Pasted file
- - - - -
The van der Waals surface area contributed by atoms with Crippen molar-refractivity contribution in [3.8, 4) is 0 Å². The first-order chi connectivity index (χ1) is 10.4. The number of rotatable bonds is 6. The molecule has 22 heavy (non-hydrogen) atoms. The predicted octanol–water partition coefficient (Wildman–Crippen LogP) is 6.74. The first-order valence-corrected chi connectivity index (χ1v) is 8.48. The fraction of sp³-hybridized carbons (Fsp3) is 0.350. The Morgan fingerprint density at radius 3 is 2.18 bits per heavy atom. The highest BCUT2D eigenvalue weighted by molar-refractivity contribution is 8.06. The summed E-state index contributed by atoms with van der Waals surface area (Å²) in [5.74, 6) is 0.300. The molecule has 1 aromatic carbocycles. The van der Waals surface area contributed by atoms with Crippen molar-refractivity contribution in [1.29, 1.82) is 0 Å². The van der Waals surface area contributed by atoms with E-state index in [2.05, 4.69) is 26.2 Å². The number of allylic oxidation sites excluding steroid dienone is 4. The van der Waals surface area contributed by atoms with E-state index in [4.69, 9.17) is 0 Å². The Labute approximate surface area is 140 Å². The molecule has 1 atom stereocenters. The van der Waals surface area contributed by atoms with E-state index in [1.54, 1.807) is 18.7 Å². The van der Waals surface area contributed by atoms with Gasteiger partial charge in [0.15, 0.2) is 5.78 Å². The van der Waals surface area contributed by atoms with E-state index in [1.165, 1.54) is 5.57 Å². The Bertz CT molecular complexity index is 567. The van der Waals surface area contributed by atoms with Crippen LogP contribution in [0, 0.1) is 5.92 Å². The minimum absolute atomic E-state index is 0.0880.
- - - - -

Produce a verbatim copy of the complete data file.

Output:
The van der Waals surface area contributed by atoms with Crippen molar-refractivity contribution in [3.8, 4) is 0 Å². The first-order chi connectivity index (χ1) is 10.4. The number of rotatable bonds is 6. The molecule has 22 heavy (non-hydrogen) atoms. The predicted octanol–water partition coefficient (Wildman–Crippen LogP) is 6.74. The first-order valence-corrected chi connectivity index (χ1v) is 8.48. The fraction of sp³-hybridized carbons (Fsp3) is 0.350. The Morgan fingerprint density at radius 3 is 2.18 bits per heavy atom. The highest BCUT2D eigenvalue weighted by molar-refractivity contribution is 8.06. The summed E-state index contributed by atoms with van der Waals surface area (Å²) in [5.74, 6) is 0.300. The molecule has 1 aromatic carbocycles. The van der Waals surface area contributed by atoms with Crippen molar-refractivity contribution in [1.29, 1.82) is 0 Å². The van der Waals surface area contributed by atoms with E-state index in [2.05, 4.69) is 26.2 Å². The number of allylic oxidation sites excluding steroid dienone is 4. The van der Waals surface area contributed by atoms with E-state index in [4.69, 9.17) is 0 Å². The Labute approximate surface area is 140 Å². The molecule has 1 atom stereocenters. The van der Waals surface area contributed by atoms with E-state index in [1.54, 1.807) is 18.7 Å². The van der Waals surface area contributed by atoms with Gasteiger partial charge in [0.15, 0.2) is 5.78 Å². The van der Waals surface area contributed by atoms with E-state index in [1.165, 1.54) is 5.57 Å². The Bertz CT molecular complexity index is 567. The van der Waals surface area contributed by atoms with Crippen LogP contribution in [0, 0.1) is 5.92 Å². The minimum absolute atomic E-state index is 0.0880.